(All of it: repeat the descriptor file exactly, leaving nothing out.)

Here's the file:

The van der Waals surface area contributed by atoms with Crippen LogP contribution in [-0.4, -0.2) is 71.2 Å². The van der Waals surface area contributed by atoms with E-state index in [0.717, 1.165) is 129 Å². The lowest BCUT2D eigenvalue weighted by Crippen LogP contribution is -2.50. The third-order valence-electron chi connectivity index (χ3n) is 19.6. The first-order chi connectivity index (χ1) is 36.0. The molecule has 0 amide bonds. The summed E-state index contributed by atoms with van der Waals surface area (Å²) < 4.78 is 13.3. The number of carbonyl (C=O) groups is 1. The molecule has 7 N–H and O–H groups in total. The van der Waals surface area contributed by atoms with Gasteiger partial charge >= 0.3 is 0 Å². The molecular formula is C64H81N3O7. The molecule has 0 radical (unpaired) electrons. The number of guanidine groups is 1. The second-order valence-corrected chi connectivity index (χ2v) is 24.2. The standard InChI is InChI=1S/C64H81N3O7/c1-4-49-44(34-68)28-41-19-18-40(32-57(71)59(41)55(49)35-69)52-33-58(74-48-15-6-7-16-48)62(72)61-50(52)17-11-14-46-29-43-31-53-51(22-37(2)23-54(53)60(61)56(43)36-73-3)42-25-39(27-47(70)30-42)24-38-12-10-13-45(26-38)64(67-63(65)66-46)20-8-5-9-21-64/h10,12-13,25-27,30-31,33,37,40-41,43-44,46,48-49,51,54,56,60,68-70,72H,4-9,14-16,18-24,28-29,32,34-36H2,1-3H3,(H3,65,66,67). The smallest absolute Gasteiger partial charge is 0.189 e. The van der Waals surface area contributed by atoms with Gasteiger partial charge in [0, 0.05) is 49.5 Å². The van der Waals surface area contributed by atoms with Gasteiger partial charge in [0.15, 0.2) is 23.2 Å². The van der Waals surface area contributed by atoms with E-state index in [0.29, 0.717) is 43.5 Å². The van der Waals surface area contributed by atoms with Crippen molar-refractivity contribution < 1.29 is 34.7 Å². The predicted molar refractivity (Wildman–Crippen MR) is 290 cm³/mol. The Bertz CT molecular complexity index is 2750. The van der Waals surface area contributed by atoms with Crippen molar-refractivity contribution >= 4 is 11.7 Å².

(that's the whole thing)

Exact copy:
The van der Waals surface area contributed by atoms with Crippen LogP contribution in [-0.4, -0.2) is 71.2 Å². The van der Waals surface area contributed by atoms with E-state index in [0.717, 1.165) is 129 Å². The lowest BCUT2D eigenvalue weighted by Crippen LogP contribution is -2.50. The third-order valence-electron chi connectivity index (χ3n) is 19.6. The first-order chi connectivity index (χ1) is 36.0. The molecule has 0 amide bonds. The summed E-state index contributed by atoms with van der Waals surface area (Å²) < 4.78 is 13.3. The number of carbonyl (C=O) groups is 1. The molecule has 7 N–H and O–H groups in total. The van der Waals surface area contributed by atoms with Gasteiger partial charge >= 0.3 is 0 Å². The molecular formula is C64H81N3O7. The molecule has 0 radical (unpaired) electrons. The number of guanidine groups is 1. The second-order valence-corrected chi connectivity index (χ2v) is 24.2. The standard InChI is InChI=1S/C64H81N3O7/c1-4-49-44(34-68)28-41-19-18-40(32-57(71)59(41)55(49)35-69)52-33-58(74-48-15-6-7-16-48)62(72)61-50(52)17-11-14-46-29-43-31-53-51(22-37(2)23-54(53)60(61)56(43)36-73-3)42-25-39(27-47(70)30-42)24-38-12-10-13-45(26-38)64(67-63(65)66-46)20-8-5-9-21-64/h10,12-13,25-27,30-31,33,37,40-41,43-44,46,48-49,51,54,56,60,68-70,72H,4-9,14-16,18-24,28-29,32,34-36H2,1-3H3,(H3,65,66,67). The smallest absolute Gasteiger partial charge is 0.189 e. The van der Waals surface area contributed by atoms with Gasteiger partial charge in [0, 0.05) is 49.5 Å². The van der Waals surface area contributed by atoms with Gasteiger partial charge in [0.15, 0.2) is 23.2 Å². The van der Waals surface area contributed by atoms with E-state index in [0.29, 0.717) is 43.5 Å². The van der Waals surface area contributed by atoms with Crippen molar-refractivity contribution < 1.29 is 34.7 Å². The predicted molar refractivity (Wildman–Crippen MR) is 290 cm³/mol. The Bertz CT molecular complexity index is 2750. The van der Waals surface area contributed by atoms with Crippen molar-refractivity contribution >= 4 is 11.7 Å².